Autism is an ever evolving world where I frequently feel left behind. I’m thankful our autism world is evolving because I know it could remain stagnant. This is all proof that I don’t always know what I’m doing in this autism world and I’m learning, just as you are.
IEPs is one of those places where I’m feeling less-than. Yeah, I thought they wouldn’t be too difficult. Wrong. I thought I could ignore those offers from outside agencies who can help navigate the IEPs and make sure the school is caring for my child in the proper way. For now, I can, but I’m realizing why they’re needed.
Last week we had an IEP planning meeting to update Jeremiah’s IEP. In the past I’ve made my requests known, and they were ignored. Professionals are really adept at arguing the points they’ve been ingrained with, even if those ideas are wrong and harmful to autistic people. There was only one goal on Jeremiah’s IEP in the past three years that I had a problem with, and that was with requesting snack several times during the alloted snack time.
This time around I had an aversion to something they placed in the IEP about requesting Jeremiah make eye contact for a certain amount of time. I had problems when it was first presented about a year ago, and I noticed it was in the IEP again. I raised my hand, summoning the argument from deep within.
See, I can argue my point exceptionally well at home. I can spout what I want to say and give the reasoning behind it, but I fail miserably when confronting the actual human. Gee, I wish it were a paper I was filling out instead of having to tell professionals I disagree with their approach and honestly find it harmful.
In the IEP it stated how many seconds they wanted Jeremiah to give eye contact; seven to twelve-seconds. Now, to perceive how long this is, please stare at something besides your computer/phone/iPad screen for seven-seconds, counting out loud. Was that very long considering the child is being expected to look in someone’s eyes? Now, do the same exercise for twelve-seconds.
I’m not autistic. Well, I don’t have a diagnosis, and whether I have autism or not could be argued. I DO NOT look at anyone in the eye for seven-seconds while I’m speaking to them. I said this in the meeting. My eyes dart everywhere. I look the person in the eyes and look away, make eye contact again, and repeat.
Asking an autistic person to make eye contact is torturous. The founder of Autism Speaks was recently called out by autistic adults when she said about autistic people, “…look them in the eye.” Why? Because autistic people have a great aversion to looking people in the eye. It’s a very common held understanding in the autism community.
Thankfully, and I really mean that with sincerity, Jeremiah will make eye contact with people without prompting. He’s an anomaly. I didn’t feel that asking him to look at them when requesting something was wrong for him, but it would be wrong for so many people with autism. But to ask him to make that eye contact for any amount of time is ridiculous. If he looks at you, he looks at you.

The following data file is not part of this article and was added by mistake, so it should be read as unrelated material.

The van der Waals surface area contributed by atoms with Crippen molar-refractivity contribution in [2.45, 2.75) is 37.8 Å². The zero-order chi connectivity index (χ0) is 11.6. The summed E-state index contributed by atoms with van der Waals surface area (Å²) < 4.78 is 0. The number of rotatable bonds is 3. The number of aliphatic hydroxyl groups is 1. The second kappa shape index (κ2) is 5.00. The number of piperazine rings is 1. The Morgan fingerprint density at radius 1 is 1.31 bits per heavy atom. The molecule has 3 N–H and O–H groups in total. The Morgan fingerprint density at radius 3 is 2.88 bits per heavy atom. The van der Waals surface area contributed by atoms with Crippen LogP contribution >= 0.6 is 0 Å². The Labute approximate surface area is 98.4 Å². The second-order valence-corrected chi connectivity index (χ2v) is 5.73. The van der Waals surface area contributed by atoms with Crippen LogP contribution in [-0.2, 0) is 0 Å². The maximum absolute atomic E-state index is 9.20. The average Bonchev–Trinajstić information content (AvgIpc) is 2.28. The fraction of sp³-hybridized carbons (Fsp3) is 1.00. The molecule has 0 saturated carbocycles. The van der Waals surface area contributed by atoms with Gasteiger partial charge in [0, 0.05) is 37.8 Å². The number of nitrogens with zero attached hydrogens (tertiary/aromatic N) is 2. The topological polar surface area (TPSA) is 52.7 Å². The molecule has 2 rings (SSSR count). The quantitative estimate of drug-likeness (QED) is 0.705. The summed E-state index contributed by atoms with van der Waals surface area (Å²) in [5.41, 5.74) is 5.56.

I gave this example, and I feel it’s true so often for our autistic kiddos. If a typical functioning child were to ask for something, all they would have to do is say, “Can I have some juice please,” and we might expect them to look at us for a moment – a moment. We would not expect them to stare at us for an alloted amount of time. Jeremiah’s communication is his PECS pictures, gazing, or pointing to something, this is all he has up his sleeve. So, when he hands them a picture and looks at them, he should get what he wants if it’s not out of reason. Period. No time limit. No eye gaze for seven seconds.
My point here is not only to vent, but to show you that you need to read over your child’s IEP carefully (they should provide you with a copy prior to the meeting), attend the meeting, and ask any questions you have.
Since I’m new to the IEP deal, I got some input from some friends who have children on the spectrum. This is what was advised: Request Jeremiah have a one-on-one aid (don’t let them write paraprofessional on the IEP service times) so he can access the general education curriculum in his least restrictive environment to ensure he gets his right to a Free Appropriate Public Education.
During the IEP meeting when I told the case manager I wanted a one-on-one aid, her and the Special Ed teacher who will work with Jeremiah when he moves into Kindergarten both said they would get in trouble for writing a request for a one-on-one aid. They did write in specifics; Jeremiah will need assistance with toiletng, minor and major transitions, both inside and outside the classroom, he needs someone available due to safety (eloping) concerns. Basically he needs a one-on-one aid, and they can’t write it. Whatever.
What I didn’t realize is my friend had recommended I have them place this request in the “Parents Comments” section, which I rectified the following day when the IEP was semi-finalized (yeah, we still have another meeting because a professor who is working with the school couldn’t make it).
*Since writing this, I came across an article, IEP 101, and The ABCs of IEPs and felt they would be helpful to you. Even if you’ve been on the IEP road for a while, these have some great insight.
Also a great article that’s helpful is at A Diary of a Mom, in What’s Gonna Work, she details how she approaches psych evals (you’ll need to scroll down a little to read specifics) and I think this can be applied easily to IEP meetings.
I have a feeling some of you have been through these IEPs. Some of you have advice to offer others, some of you have things you didn’t do, but wish you did. Things you wish you’d known, but didn’t. So, I, and others, would love to hear what you have to say in the comments. You can share your advice, or a link to a website that has helpful information on IEPs.
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